The HESA program has a long and proud history of preparing students to work in colleges and universities throughout the world. Formerly the College Student Personnel Administration program, we are indebted to the work of three faculty members, Dr. Kate Hevner Mueller, Dr. Robert Shaffer, and Dr. Elizabeth Adele Greenleaf. Each were full-time professors, chairpersons in the Department of Higher Education, served as student affairs administrators at Indiana University, and epitomized the scholar-practitioner.
In 1916, Dr. Henry Lester Smith became the Dean of the School of Education and held this position for 30 years. During his tenure, he raised the national profile of Indiana's education instruction through his national speaking engagements, comparative studies, and the acquisition of quality faculty from other universities. He also raised concerns for the advancement of study in higher education. In 1929, with the development of a school counselors' curriculum, interest in higher education issues began to grow.
In the 1940s, IU began offering degrees in counseling with a concentration in student affairs. During this time Dr. Kate Hevner Mueller taught a class for interns in Residence Life. Throughout the next decade, Dr. Mueller established a 2-year program for interns that led to a master’s degree in student affairs that rivaled similar programs at Syracuse and Columbia. The first master's degree in student personnel was awarded in 1951, though the program was not officially created until 1953. The first doctoral degree was awarded in 1959. In 1962, the program was moved from the Department of Guidance to the Department of Higher Education.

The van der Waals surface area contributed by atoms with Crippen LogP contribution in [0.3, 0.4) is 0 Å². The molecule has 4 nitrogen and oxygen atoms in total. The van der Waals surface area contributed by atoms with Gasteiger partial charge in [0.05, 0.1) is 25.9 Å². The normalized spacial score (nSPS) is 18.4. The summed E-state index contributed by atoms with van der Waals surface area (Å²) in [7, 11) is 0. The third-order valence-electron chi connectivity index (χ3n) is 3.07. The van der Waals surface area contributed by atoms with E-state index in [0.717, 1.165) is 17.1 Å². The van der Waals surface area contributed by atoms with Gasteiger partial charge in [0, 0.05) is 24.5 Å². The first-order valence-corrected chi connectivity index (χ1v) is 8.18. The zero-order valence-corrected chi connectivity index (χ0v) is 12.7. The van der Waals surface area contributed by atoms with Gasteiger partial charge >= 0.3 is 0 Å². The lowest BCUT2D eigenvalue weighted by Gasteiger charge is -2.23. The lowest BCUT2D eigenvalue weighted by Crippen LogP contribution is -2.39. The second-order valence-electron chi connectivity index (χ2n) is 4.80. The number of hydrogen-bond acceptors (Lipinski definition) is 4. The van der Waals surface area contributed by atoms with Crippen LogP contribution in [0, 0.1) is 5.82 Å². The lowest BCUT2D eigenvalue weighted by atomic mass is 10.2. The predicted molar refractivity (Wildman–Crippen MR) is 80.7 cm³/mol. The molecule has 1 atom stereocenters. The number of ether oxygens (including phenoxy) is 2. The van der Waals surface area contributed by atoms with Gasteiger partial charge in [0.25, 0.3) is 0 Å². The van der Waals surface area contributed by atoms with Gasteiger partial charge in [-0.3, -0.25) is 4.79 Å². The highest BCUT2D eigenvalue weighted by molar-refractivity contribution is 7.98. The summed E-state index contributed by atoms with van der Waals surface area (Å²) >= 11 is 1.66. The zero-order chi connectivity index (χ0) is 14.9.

In 1970, the Indiana University Student Personnel Association (IUSPA) was founded. Joel Marlin, the acting president of IUSPA, described its purpose as serving as a means of supplementing the coursework in the Department of Student Personnel Administration through lectures, seminars, free university series and open forums and as a vehicle for students to express their views on various aspects of the field. Its members intended for the association to provide opportunities for informal social gatherings and professional development.
In 1977, the IUSPA sponsored the first Midwest Meeting of Graduate Students in Student Personnel (MMOGSISP). One hundred students, representing 12 universities, attended the first of what would become an annual Midwestern graduate student event in the field of student affairs.
Dr. Kate Hevner Mueller was an educational pioneer in Higher Education and Student Affairs. Mueller was both a founder of Indiana University's College Student Personnel Program and an advocate for women's education. "Kate brought a measure of scholarship that those of us who came into teaching with a Student Affairs practitioner's orientation did not have... She was a true scholar and probably introduced a higher level of scholarship to the field than most people could muster" (as cited in Coomes, Whitt, & Kuh, 1987, p.204).
For more information on Dr. Kate Hevner Mueller, click here.
Dr. Shaffer passed away on April 21, 2017, at the age of 101. He will be missed, and we at Indiana University are thankful for his many contributions that continue to touch the lives of undergraduate and graduate students.